“We have ceded to the (military headquarters) Pentagon our authority to drive US foreign policy, at the behest of the White House but to our detriment as a nation,” Ms Elizabeth Shackelford wrote to the State Department last month.
The political officer with the US Somalia Mission added: “The cost of this is visible every day in Mission Somalia, my current post, where State’s diplomatic influence, on the country and within our own interagency, is waning.”
The November 7 letter to Secretary of State Rex Tillerson was published on Saturday by Foreign Policy, a Washington-based online journal.
The Trump team’s growing emphasis on military action against Somalia-based militants Al-Shabaab stands in contrast to the Barack Obama regime’s more cautious diplomacy-oriented approach to Somalia.
Ms Shackelford, 38, recalled witnessing the positive results of the State Department’s earlier efforts to promote democracy in Somalia.
She wrote in reference to the election of Mohamed Abdullahi “Farmajo” Mohamed as president: “In February this year, in a crowded hangar on the Mogadishu International Airport compound, I watched with pride as the new Somali parliament voted out corruption and bribery and embraced opportunity and change.
“I had witnessed a historic moment that State and my own work had helped deliver through persistent engagement to ensure Somalia’s presidential election process was credible and inclusive.”
Since then, however, “our government has failed to demonstrate a commitment to promoting and defending human rights and democracy,” she told Mr Tillerson.
“President Trump’s dismissive attitude toward human rights was no surprise following his campaign, but your May 3 remarks to Department staff shocked many as you called into question the utility of advancing human rights when it proves inconvenient.”
Ms Shackelford warned Mr Tillerson that the deep State Department budget cuts he and President Trump are urging will further enhance the Pentagon’s dominance in shaping US policy.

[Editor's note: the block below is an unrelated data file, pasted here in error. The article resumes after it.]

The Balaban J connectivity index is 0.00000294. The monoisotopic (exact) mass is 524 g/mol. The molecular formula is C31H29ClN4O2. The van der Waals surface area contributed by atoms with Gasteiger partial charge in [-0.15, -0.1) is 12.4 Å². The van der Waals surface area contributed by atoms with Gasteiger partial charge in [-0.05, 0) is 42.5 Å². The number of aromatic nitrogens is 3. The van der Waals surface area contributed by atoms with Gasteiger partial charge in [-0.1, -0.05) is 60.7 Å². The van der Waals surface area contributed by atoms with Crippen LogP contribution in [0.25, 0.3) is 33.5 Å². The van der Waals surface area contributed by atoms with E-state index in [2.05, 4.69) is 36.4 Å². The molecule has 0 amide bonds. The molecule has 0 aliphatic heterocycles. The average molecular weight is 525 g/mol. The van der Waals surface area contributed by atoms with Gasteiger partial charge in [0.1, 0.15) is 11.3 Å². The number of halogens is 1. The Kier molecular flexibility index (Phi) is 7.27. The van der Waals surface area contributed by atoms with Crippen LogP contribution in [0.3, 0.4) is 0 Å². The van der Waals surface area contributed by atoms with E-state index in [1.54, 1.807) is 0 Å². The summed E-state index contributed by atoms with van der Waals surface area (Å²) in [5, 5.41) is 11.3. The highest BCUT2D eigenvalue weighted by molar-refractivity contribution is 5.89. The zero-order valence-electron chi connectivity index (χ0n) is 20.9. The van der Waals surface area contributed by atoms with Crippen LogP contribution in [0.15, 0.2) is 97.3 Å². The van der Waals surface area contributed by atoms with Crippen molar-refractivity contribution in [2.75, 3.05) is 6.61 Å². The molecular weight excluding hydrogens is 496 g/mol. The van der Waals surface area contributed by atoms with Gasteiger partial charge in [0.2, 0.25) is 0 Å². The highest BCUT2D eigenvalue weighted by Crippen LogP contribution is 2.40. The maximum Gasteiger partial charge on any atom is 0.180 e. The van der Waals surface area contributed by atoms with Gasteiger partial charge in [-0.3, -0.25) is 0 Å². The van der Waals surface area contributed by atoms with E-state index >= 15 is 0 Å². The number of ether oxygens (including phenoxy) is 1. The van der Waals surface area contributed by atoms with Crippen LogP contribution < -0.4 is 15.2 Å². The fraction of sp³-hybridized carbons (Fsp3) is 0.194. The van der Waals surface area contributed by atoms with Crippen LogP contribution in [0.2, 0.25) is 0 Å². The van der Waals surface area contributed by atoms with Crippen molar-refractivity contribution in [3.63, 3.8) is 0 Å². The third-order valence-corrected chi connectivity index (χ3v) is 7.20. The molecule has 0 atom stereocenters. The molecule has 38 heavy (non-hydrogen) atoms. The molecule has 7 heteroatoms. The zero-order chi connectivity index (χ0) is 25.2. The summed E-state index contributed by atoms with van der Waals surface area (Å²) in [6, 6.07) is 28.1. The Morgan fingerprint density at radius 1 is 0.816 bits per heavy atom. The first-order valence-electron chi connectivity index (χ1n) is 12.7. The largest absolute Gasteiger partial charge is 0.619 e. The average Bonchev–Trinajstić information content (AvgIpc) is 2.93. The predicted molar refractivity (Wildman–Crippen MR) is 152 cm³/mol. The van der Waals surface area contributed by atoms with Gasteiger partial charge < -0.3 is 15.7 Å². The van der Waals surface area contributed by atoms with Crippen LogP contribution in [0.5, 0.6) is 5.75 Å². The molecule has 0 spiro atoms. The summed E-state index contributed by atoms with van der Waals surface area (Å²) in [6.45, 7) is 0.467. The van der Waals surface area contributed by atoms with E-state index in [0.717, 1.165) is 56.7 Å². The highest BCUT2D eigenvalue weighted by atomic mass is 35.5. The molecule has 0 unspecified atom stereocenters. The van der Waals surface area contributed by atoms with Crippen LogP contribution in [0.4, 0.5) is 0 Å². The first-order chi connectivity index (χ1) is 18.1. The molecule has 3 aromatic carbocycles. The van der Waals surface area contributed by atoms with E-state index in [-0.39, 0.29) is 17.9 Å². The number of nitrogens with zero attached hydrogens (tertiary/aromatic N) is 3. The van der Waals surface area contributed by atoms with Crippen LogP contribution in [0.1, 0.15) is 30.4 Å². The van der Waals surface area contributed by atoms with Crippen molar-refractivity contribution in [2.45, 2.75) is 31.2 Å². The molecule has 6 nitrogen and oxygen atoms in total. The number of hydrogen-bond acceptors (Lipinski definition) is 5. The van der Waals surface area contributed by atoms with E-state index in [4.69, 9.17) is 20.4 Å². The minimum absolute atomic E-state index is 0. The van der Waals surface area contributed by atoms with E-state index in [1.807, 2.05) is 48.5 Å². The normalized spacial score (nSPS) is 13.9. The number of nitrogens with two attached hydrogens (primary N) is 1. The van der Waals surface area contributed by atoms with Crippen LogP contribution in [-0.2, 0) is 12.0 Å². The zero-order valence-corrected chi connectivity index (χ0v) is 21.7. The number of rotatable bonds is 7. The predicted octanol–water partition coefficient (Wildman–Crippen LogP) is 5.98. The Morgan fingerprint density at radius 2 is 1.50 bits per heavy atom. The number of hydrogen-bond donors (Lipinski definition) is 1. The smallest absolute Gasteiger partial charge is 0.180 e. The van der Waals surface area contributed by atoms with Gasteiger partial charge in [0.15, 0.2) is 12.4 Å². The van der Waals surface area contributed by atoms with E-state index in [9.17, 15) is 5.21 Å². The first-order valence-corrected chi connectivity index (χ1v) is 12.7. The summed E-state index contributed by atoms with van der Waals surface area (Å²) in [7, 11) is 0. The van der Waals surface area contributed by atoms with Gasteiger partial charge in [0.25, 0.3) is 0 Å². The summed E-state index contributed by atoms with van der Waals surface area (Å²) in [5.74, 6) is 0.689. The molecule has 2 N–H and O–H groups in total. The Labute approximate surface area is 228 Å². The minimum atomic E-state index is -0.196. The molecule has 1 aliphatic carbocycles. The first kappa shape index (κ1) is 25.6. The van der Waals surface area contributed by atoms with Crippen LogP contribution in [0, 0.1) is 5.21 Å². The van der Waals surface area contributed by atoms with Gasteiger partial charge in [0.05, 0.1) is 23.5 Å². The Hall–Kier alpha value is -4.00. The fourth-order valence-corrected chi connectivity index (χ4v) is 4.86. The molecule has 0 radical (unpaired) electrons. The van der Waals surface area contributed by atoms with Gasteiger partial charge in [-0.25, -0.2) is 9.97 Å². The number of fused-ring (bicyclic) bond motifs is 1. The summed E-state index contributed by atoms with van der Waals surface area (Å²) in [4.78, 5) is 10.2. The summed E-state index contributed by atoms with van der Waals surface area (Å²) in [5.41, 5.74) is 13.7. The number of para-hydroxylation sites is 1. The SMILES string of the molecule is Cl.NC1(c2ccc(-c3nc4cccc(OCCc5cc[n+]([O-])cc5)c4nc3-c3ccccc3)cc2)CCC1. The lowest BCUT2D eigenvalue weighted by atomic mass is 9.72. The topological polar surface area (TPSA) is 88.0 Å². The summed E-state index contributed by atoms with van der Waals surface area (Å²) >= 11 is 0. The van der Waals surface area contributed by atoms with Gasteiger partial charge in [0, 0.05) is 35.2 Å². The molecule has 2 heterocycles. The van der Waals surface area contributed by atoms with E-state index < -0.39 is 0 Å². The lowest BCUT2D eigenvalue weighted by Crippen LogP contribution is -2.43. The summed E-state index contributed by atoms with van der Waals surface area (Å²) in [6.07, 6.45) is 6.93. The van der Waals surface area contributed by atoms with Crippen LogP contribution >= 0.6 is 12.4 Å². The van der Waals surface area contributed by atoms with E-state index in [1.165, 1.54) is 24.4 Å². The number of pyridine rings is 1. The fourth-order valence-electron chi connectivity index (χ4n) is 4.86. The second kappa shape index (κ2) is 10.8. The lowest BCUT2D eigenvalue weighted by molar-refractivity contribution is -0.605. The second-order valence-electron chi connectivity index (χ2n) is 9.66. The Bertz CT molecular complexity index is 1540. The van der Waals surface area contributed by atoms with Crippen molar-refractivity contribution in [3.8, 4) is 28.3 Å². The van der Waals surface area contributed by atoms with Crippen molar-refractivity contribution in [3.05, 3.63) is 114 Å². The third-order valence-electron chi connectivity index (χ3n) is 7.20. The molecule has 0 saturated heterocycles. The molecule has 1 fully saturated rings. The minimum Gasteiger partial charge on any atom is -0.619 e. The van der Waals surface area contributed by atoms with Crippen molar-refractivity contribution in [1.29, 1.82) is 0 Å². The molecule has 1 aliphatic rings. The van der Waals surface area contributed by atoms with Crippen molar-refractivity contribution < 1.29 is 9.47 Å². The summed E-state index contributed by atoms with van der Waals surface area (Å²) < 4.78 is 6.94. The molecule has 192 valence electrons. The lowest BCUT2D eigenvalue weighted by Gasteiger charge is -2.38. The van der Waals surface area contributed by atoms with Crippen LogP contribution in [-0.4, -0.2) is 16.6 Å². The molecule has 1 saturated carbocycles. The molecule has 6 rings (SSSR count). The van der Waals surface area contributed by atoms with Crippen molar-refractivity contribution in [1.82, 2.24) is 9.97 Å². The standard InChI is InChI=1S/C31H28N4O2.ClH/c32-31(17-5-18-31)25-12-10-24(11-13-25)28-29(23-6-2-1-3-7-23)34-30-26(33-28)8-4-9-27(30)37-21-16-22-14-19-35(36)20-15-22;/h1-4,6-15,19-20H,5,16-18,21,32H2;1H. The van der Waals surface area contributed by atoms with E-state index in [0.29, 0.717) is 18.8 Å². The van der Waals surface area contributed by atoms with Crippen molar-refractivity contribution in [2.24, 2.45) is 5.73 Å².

“Top career leadership in the Department has been gutted, leaving few empowered to make hard foreign policy decisions,” she wrote. “With dozens of vacant positions and so many officials in acting capacities it is little wonder we lack direction.”
Asked to respond to Ms Shackelford’s criticisms, the State Department spokesperson, Ms Heather Nauert, told Foreign Policy: “We are not able to comment on the career choices of each person at the Department.”
The new preference for military action over diplomacy is most evident in Africa, where some US ambassador posts are vacant and about 6,000 US troops are stationed in several countries, including Kenya.
More than 500 of the soldiers are in Somalia, which lacks a top US envoy and where the US Africa Command regularly carries out air and ground strikes.
This escalation raises the risk of civilian casualties and consequent damage to political efforts to diminish support for Al-Shabaab.
“The staff at the US mission have repeatedly asked Washington for permission to meet Somali political leaders at Villa Somalia, the presidential residence, but the State Department has rejected the request on security grounds,” Foreign Policy reported in a story accompanying publication of Ms Shackelford’s letter. “US military officers are able to meet Somali officials at the presidential palace, and other foreign diplomatic missions regularly visit the building for talks.”